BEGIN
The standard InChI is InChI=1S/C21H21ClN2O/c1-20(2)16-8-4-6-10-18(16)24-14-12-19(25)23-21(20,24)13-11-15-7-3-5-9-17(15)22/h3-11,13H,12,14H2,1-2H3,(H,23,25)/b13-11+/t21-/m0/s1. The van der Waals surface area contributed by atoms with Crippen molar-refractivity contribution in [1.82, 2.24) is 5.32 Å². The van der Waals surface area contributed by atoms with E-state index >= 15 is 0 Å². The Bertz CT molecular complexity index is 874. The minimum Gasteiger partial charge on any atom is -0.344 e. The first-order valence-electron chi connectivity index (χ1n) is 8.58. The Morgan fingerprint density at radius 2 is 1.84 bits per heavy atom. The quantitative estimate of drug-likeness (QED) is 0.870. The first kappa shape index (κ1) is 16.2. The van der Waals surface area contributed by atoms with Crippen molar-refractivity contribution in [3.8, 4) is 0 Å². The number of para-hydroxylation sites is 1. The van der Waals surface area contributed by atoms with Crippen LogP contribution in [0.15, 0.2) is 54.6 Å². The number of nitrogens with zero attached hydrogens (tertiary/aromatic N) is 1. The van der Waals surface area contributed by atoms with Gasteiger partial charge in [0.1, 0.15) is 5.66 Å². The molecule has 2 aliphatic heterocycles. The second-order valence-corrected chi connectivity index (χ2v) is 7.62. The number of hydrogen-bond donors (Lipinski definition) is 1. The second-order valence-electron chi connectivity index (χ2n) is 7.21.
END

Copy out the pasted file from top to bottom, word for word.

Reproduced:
The standard InChI is InChI=1S/C21H21ClN2O/c1-20(2)16-8-4-6-10-18(16)24-14-12-19(25)23-21(20,24)13-11-15-7-3-5-9-17(15)22/h3-11,13H,12,14H2,1-2H3,(H,23,25)/b13-11+/t21-/m0/s1. The van der Waals surface area contributed by atoms with Crippen molar-refractivity contribution in [1.82, 2.24) is 5.32 Å². The van der Waals surface area contributed by atoms with E-state index >= 15 is 0 Å². The Bertz CT molecular complexity index is 874. The minimum Gasteiger partial charge on any atom is -0.344 e. The first-order valence-electron chi connectivity index (χ1n) is 8.58. The Morgan fingerprint density at radius 2 is 1.84 bits per heavy atom. The quantitative estimate of drug-likeness (QED) is 0.870. The first kappa shape index (κ1) is 16.2. The van der Waals surface area contributed by atoms with Crippen molar-refractivity contribution in [3.8, 4) is 0 Å². The number of para-hydroxylation sites is 1. The van der Waals surface area contributed by atoms with Crippen LogP contribution in [0.15, 0.2) is 54.6 Å². The number of nitrogens with zero attached hydrogens (tertiary/aromatic N) is 1. The van der Waals surface area contributed by atoms with Gasteiger partial charge in [0.1, 0.15) is 5.66 Å². The molecule has 2 aliphatic heterocycles. The second-order valence-corrected chi connectivity index (χ2v) is 7.62. The number of hydrogen-bond donors (Lipinski definition) is 1. The second-order valence-electron chi connectivity index (χ2n) is 7.21.